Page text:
Jacqui Lambie names her terms

The independent senator for Tasmania rejects the government’s funding reform bill, denouncing, “weird and obscure culture wars where universities are the enemy and the working class are collateral damage”

Last night Senator Lambie cut the political heart out of the government’s bill; hiking the cost to students of humanities courses. And she rejected reported concessions to Senator Pauline Hanson and colleague Malcolm Roberts, to restore discounts on student fees paid up front. “The wealthier you are the cheaper university becomes. It’s just a good break for those who’ve enjoyed more than a few good breaks. Meanwhile, poor kids get a raw deal from this bill.” Senator Lambie stated.

She also flat out opposed provisions in the bill penalising students who fail half their first-year subjects as, “completely at odds with the idea of helping people get a leg up.”

However, Senator Lambie left a life-line for a bill of sorts, adding; “there’s scope to reduce the Commonwealth’s contribution for some courses if we are trying to save money. And I am open to a debate about how much to reduce it by. I do not accept the status-quo ‘do-nothing’ scenario is as good as it gets. I think we can save the taxpayer some money and still make university accessible and affordable.”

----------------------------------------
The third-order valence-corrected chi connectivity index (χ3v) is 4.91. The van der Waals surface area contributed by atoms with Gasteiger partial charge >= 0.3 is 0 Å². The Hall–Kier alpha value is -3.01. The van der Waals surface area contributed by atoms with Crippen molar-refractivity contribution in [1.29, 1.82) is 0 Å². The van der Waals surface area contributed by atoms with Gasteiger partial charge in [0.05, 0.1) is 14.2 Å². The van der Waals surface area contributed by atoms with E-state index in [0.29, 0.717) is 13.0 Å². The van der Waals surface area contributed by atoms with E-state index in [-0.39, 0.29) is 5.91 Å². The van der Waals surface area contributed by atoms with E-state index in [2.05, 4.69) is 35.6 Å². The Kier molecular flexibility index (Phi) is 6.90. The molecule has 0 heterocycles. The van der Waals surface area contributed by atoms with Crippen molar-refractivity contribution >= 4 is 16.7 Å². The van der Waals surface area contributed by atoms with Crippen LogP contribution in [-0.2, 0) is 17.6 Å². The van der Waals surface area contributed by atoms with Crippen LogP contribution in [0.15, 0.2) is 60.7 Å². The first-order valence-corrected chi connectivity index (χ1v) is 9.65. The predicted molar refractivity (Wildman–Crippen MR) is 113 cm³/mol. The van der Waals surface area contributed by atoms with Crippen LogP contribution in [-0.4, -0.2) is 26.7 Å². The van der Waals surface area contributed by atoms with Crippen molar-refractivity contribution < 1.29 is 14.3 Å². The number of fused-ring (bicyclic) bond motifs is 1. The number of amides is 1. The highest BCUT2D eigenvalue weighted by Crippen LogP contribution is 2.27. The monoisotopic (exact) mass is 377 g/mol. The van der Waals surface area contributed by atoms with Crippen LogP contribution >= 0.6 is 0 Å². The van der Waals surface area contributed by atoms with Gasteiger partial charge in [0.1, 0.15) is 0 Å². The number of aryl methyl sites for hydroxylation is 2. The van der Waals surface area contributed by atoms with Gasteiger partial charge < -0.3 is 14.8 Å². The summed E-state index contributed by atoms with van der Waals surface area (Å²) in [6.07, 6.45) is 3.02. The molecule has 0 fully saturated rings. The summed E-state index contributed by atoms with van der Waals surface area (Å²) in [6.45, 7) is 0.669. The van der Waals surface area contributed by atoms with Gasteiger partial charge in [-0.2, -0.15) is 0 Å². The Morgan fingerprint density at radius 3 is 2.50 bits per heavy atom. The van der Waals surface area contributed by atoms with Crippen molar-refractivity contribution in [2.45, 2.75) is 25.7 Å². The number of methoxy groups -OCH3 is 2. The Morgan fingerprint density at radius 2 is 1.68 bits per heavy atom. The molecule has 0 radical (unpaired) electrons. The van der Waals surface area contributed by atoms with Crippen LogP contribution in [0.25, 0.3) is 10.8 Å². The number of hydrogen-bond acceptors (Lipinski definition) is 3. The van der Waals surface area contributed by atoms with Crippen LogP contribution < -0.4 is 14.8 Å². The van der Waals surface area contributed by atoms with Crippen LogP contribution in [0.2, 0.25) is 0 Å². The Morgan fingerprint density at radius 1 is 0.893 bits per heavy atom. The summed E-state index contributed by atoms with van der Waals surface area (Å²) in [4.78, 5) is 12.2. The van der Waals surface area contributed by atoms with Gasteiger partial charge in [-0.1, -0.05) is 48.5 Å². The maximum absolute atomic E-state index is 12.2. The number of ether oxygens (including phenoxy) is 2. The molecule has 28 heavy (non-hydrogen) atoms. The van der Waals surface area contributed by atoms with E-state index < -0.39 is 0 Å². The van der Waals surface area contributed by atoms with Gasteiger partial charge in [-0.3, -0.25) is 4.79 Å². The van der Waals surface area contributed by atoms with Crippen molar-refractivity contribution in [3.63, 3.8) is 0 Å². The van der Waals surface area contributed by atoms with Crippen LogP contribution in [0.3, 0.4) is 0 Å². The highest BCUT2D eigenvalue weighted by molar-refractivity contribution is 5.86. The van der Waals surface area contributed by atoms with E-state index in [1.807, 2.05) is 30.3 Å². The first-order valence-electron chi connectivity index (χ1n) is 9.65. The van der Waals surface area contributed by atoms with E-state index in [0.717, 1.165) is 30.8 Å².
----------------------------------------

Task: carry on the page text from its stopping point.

With parliament resuming and his legislation ready to go, Education Minister Dan Tehan has two apparent options. If Senator Hanson and Senator Roberts stay solid, he needs one senate vote, either from Senator Lambie or South Australian Stirling Griff. Perhaps the minister might be amenable to amending the bill to provide more UG places for SA, which has a lower participation rate than other states. Or perhaps the minister will look to salvage what he can in negotiations with Senator Lambie.

Whatever occurs the bill as it now stands is either dead or about to be very different.